I declined the opportunity to send the cans across, but then I got mightily leant on by the lady, she accusing me of not showing any gratitude towards the man, Fred Fielding, who had made possible our advertising campaign etc etc. I was duly beaten into submission, but I came up with a cunning solution. Yes, I would have the cans sent across, but each one would carry a seal on the top of it, on this seal were to be printed the following words ”Not to be consumed by the President of the United States, signed Richard Lewis, Marketing Director, Mansfield Brewery”. I was sure that this would do the trick, Fred could have his fun, and the President, being a man of his word and a great respecter of authority would never let a drop of our amber liquid pass his lips, and our advertising proposition remained intact!
And so the deed was done, and all went quiet on the Western Front. That is, until a couple of months later. It was Christmas Eve, virtually everybody else had gone home and I was sitting there, in my office at Mandora, the Brewery’s soft drinks subsidiary, (I was in a new job by this time) sobering up a little after a couple of drinks down the pub at lunchtime.
The phone rings and it is one of the security chaps in the gatehouse, as our delectable receptionist Jill has gone home for the holiday,
“I have the White House on the line for you”
Oh yes, thinks I, I wonder who this joker could be, one of my esteemed colleagues perhaps phoning from the pub?
“OK, put them on the line”.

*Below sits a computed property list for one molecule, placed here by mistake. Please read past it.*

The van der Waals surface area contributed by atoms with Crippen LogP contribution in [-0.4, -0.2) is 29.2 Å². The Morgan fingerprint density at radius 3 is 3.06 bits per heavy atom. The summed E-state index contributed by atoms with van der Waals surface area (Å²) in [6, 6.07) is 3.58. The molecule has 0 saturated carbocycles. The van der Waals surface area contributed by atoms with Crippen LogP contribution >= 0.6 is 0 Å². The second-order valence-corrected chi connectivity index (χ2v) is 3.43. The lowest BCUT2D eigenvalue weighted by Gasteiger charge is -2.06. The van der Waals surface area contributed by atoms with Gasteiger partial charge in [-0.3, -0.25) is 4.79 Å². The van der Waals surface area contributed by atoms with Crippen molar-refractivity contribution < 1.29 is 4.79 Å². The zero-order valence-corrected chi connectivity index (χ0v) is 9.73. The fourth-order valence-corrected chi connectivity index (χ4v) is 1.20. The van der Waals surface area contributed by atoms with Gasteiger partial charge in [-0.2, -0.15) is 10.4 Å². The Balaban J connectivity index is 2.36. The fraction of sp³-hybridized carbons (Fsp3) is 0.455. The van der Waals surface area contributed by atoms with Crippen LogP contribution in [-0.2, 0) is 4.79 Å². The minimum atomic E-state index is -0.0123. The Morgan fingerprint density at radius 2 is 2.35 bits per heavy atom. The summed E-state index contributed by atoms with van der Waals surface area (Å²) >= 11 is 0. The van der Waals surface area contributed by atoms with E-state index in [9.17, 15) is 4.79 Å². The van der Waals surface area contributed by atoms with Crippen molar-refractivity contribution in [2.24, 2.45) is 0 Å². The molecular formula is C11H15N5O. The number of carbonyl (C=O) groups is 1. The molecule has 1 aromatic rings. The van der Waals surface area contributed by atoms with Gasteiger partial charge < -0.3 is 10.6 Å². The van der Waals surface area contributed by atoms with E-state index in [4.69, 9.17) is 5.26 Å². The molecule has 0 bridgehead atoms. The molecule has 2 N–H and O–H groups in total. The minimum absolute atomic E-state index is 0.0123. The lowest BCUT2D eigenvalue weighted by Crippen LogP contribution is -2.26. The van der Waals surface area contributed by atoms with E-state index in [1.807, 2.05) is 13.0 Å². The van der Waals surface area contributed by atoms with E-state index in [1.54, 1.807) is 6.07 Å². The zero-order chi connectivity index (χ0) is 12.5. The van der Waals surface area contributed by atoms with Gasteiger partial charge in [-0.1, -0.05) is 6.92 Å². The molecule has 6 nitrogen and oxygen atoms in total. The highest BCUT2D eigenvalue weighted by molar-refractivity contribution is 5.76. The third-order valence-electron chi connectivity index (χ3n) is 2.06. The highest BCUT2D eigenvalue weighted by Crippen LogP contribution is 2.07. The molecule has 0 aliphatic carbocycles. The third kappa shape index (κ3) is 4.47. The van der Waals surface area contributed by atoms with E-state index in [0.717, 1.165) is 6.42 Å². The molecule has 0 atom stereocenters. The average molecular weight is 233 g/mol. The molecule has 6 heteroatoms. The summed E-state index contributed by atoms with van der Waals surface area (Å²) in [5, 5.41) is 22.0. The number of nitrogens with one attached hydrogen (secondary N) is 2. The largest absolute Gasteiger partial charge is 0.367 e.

The call is put through and there is absolutely no doubt that this is a long distance call, with all the attendant hissing and crackling.
“This is the White House calling” she says in a very genuine American sounding accent. “Wow”, methinks, “This is real!”
” I’m putting you through to Mr Hammerstein”. I say Hammerstein, because, to my everlasting regret and embarrassment, I cannot remember his actual name.
Friend Hammerstein comes on the dog and bone and introduces himself as someone who works in Fred Fielding’s team. Now everything is beginning to make sense and I start to wonder how I would cope with a life sentence on Alcatraz. He asks me if I sent some beer to his boss, and, as quick as a flash, and in some desperation, I ask if the President has drunk it. He says no, so that is a big relief, the cans are still sitting in Fred Fielding’s office apparently. Phew!
He then asks me the question “Do you want to talk about it?”
This is marketing code for “Do I see the fact there are four cans of Mansfield Bitter on a sideboard in the White House as a big PR opportunity for me and the Brewery?”
“Absolutely not!” I reply, as there is nothing I would do to compromise the integrity of our advertising campaign, what is the use of having a President who has actually drunk your beer?
Hammerstein’s reply was “Neither do we”.
He goes on to explain that there has been some significant discomfort in the corridors of power about the reaction in the USA to our little adverting activity and that they wished it had never happened, “Have a merry Christmas Mr Lewis” says Hammerstein and I have a warm, wonderful feeling that Alcatraz will have to do without me for another year, at least.
“And a very merry Christmas to you” says I, and with that I packed up my briefcase to go home and tell my wife and kids about a most unexpected phone call from the other side of the world.
Old Colstonian, Mortlake House, 1956-64.
You can read more about the statue by following the following link to the story in today's Guardian or if your political persuasions are slightly different you could read about the same topic in The Telegraph.